Jackpot!: The Trials And Tribulations Of Turning A Slot Machine Into An ATM

Have you ever wished that slot machines dispensed money as easily as an ATM? Well so did [Scotty Allen] from Strange Parts, so in collaboration with his friend [Matt] decided to combine the two. After a four-month journey fraught with magic smoke and frustration, they managed to build a fully functional ATM slot machine.

The basic idea is that you insert your card and enter your pin like on a normal ATM, select your winning amount, and pull the lever. This sets wheels spinning, which come to a stop with three-of-a-kind every time, and you win your own money as a bucket load of coins with all the accompanying fanfare. The project took way longer than [Scotty] expected, and he ended up missing his original deadline to show off the machine at DEF CON.

They started with an old broken Japanese slot machine, and replaced the control board with an Arduino Due after a lot of reverse engineering and hacking. [Scotty] did a cool video just on getting the original vacuum fluorescent display working. Integrating the ATM parts proved to be the biggest challenge, with number of very expensive parts releasing their magic smoke or getting bricked in the process. [Scotty] came up with an ingeniously simple hack to interface the ATM hardware with the Arduino. The cash note dispenser uses multiple sensors to detect if there are notes loaded and if one is successfully dispensed. These were spoofed by the Arduino, which controls two coin hoppers instead to dispense appropriate amount of quarters or pennies. The build was rounded off with some very neat custom graphics on the glass panels, and the machine was finally showed off at a local arcade.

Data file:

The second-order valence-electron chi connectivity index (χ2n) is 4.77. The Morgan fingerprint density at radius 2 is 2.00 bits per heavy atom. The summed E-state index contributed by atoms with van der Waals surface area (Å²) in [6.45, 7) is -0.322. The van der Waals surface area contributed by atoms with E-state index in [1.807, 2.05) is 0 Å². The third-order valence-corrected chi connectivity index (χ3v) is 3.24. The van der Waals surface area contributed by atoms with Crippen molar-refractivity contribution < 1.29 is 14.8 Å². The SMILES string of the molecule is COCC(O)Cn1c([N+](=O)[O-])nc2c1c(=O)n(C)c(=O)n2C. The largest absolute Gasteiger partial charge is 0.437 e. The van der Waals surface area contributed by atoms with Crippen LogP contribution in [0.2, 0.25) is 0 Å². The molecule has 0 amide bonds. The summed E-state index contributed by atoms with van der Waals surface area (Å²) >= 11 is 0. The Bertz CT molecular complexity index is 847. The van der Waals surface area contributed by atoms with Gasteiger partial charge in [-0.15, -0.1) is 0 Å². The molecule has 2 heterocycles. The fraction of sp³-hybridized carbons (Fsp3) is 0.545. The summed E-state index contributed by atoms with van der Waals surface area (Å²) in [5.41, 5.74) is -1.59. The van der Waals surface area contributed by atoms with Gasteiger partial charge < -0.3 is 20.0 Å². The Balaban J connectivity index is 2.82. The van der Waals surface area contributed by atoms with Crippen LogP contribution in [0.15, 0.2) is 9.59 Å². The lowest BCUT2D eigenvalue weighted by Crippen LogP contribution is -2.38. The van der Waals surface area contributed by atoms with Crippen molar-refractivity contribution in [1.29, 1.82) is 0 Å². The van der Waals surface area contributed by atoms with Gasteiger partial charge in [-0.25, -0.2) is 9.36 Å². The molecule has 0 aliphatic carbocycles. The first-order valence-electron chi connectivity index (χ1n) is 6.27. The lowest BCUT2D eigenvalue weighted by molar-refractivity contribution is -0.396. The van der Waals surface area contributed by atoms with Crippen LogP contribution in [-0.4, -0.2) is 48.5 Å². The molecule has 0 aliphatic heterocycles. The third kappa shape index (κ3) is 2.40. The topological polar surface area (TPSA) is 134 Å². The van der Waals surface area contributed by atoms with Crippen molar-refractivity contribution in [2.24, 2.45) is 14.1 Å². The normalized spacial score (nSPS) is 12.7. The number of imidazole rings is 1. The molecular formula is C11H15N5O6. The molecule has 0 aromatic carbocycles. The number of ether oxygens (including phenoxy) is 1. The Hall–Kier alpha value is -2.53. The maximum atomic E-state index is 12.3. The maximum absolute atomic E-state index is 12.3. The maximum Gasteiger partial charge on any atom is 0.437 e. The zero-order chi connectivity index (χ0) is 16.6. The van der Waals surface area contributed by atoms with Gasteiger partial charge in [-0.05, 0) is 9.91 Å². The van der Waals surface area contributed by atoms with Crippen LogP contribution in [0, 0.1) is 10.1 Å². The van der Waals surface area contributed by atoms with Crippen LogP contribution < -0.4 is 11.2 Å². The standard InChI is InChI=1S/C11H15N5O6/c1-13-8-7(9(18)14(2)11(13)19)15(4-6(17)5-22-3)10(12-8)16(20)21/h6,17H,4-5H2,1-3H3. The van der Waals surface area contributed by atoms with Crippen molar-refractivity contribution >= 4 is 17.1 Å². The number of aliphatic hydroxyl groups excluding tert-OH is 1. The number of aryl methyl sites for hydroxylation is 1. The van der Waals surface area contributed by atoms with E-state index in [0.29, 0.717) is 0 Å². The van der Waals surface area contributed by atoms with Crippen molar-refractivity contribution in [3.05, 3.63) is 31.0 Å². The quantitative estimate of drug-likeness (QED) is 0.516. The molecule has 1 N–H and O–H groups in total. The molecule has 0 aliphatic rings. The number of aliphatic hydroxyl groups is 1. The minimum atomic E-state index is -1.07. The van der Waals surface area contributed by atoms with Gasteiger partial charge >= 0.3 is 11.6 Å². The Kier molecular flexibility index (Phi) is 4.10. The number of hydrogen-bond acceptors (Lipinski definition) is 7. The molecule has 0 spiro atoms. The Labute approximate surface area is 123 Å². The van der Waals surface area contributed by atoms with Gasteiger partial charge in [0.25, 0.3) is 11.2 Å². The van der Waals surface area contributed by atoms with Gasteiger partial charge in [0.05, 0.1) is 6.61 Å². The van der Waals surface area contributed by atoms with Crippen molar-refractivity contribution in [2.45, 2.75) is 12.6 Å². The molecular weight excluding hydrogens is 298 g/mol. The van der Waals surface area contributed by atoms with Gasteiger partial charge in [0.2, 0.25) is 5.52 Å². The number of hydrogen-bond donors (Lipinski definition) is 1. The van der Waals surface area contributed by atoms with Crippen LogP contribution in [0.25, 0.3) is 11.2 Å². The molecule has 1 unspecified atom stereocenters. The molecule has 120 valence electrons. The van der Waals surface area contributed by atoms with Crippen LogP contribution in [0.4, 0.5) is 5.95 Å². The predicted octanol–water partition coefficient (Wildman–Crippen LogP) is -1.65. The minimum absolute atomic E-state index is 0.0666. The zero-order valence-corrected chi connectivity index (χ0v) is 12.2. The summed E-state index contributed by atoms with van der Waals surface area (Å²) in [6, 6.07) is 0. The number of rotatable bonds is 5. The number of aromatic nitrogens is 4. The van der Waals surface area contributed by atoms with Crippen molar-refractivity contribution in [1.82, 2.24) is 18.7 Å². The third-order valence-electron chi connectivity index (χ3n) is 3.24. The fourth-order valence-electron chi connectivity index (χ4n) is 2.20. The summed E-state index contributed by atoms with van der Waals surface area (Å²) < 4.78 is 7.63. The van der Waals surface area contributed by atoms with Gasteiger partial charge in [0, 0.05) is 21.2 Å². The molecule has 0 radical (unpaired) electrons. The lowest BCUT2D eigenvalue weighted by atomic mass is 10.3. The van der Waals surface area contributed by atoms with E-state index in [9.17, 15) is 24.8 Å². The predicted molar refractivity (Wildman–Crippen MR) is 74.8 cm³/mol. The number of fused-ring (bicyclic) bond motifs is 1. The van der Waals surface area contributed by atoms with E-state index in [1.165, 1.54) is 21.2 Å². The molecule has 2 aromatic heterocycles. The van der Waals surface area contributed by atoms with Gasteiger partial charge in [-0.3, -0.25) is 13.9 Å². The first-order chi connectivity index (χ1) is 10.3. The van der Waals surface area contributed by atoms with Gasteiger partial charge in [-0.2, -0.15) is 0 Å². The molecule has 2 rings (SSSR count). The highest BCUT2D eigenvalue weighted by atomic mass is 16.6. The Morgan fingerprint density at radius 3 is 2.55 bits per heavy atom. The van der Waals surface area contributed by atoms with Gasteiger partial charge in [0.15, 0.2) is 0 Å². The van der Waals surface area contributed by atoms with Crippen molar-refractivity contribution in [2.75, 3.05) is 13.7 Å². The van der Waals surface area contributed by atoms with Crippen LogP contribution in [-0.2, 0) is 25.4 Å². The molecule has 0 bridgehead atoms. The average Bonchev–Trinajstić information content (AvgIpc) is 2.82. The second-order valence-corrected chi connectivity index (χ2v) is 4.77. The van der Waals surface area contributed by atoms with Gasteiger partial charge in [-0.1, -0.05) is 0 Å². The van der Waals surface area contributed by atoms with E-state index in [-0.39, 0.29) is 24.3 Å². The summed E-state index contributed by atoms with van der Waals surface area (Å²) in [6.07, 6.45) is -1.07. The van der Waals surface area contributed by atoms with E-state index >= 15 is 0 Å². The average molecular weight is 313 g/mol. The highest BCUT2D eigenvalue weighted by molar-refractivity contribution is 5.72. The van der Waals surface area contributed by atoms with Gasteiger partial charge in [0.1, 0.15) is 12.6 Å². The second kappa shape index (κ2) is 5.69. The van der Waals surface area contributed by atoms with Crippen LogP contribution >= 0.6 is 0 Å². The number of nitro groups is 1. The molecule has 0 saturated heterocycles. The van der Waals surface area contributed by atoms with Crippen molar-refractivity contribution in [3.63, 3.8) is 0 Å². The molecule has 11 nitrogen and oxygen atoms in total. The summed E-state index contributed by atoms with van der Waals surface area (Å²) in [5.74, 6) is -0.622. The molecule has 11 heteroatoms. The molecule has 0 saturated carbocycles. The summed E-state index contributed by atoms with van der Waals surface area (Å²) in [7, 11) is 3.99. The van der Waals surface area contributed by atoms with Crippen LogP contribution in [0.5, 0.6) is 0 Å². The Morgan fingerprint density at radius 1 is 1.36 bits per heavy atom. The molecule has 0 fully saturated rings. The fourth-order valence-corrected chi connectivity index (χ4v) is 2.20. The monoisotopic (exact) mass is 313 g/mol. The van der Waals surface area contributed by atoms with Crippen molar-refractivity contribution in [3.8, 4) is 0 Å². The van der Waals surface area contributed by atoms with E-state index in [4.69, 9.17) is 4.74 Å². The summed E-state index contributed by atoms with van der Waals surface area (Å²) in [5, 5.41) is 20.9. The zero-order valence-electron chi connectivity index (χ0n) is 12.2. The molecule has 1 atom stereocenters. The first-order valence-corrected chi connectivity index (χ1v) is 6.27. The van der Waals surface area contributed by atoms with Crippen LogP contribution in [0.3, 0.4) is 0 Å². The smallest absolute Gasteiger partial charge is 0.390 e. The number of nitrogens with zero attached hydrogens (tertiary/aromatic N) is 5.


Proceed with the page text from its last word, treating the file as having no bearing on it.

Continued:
This was an awesome project, and we can appreciate the fact that [Scotty] made no attempt to hide the real emotional roller coaster that anyone who has worked on a large project knows, but is rarely documented in logs. [Scotty] has made a name for himself by building his own iPhone from parts and touring Shenzhen’s many factories. Check out the videos after the break

15 thoughts on “Jackpot!: The Trials And Tribulations Of Turning A Slot Machine Into An ATM

  1. I just remarked to a fellow slot machine player who was bemoaning his particular machine’s ‘cold streak’ that ‘These things aren’t ATMs!’ Well, well. There were three of us playing side-by-side and he was definitely having a rough go at the time. His fidgeting actually made me resolve to cash out at the next threshold and I did.

  2. Is it just me, or do these videos do a better job of generating drama than explaining what is being done or what was wrong? For example, there’s a lot of drama around blowing up ATMs, but I feel like it’s never explained WHY all these things were blowing up.

      1. What wonders me most is why these “criminals” blow up the ATM (or PIN) machine.
        The money involved is questionable, the area is littered with cameras and the danger of recognized is just as big a being blown up in the process. But what does happen is that the machine is in many cases not rebuild.
        So in effect, more and more machines dissapear, some because the are blown up, others because they are dismantled by the banks themselves to prevent them from being blown up.